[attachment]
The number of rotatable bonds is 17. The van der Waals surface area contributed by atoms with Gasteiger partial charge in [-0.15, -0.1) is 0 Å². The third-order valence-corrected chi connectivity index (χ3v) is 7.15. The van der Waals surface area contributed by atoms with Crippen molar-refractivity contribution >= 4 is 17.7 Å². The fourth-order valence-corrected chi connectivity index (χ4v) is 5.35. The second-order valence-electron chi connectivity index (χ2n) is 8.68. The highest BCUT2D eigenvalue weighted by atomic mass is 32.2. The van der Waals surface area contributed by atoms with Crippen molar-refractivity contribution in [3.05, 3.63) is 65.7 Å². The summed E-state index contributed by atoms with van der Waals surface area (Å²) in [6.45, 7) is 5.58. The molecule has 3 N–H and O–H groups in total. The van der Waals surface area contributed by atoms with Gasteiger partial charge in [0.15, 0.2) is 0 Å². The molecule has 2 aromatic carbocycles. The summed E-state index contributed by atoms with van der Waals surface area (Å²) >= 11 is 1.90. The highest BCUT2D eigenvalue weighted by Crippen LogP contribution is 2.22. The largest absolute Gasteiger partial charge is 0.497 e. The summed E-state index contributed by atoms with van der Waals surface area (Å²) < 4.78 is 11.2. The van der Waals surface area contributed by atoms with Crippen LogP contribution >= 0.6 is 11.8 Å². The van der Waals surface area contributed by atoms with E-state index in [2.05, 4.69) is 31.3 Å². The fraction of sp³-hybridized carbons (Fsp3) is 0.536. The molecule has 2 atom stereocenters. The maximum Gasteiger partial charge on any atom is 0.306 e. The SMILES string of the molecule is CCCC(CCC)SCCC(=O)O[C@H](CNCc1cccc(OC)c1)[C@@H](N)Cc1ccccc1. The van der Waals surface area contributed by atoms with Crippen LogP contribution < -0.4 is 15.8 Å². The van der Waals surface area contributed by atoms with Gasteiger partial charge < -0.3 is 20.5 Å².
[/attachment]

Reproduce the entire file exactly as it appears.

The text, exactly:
The number of rotatable bonds is 17. The van der Waals surface area contributed by atoms with Gasteiger partial charge in [-0.15, -0.1) is 0 Å². The third-order valence-corrected chi connectivity index (χ3v) is 7.15. The van der Waals surface area contributed by atoms with Crippen molar-refractivity contribution >= 4 is 17.7 Å². The fourth-order valence-corrected chi connectivity index (χ4v) is 5.35. The second-order valence-electron chi connectivity index (χ2n) is 8.68. The highest BCUT2D eigenvalue weighted by atomic mass is 32.2. The van der Waals surface area contributed by atoms with Crippen molar-refractivity contribution in [3.05, 3.63) is 65.7 Å². The summed E-state index contributed by atoms with van der Waals surface area (Å²) in [6.45, 7) is 5.58. The molecule has 3 N–H and O–H groups in total. The van der Waals surface area contributed by atoms with Gasteiger partial charge in [0.15, 0.2) is 0 Å². The molecule has 2 aromatic carbocycles. The summed E-state index contributed by atoms with van der Waals surface area (Å²) >= 11 is 1.90. The highest BCUT2D eigenvalue weighted by Crippen LogP contribution is 2.22. The largest absolute Gasteiger partial charge is 0.497 e. The summed E-state index contributed by atoms with van der Waals surface area (Å²) < 4.78 is 11.2. The van der Waals surface area contributed by atoms with Crippen LogP contribution >= 0.6 is 11.8 Å². The van der Waals surface area contributed by atoms with E-state index in [2.05, 4.69) is 31.3 Å². The fraction of sp³-hybridized carbons (Fsp3) is 0.536. The molecule has 2 atom stereocenters. The maximum Gasteiger partial charge on any atom is 0.306 e. The SMILES string of the molecule is CCCC(CCC)SCCC(=O)O[C@H](CNCc1cccc(OC)c1)[C@@H](N)Cc1ccccc1. The van der Waals surface area contributed by atoms with Crippen LogP contribution < -0.4 is 15.8 Å². The van der Waals surface area contributed by atoms with Gasteiger partial charge < -0.3 is 20.5 Å².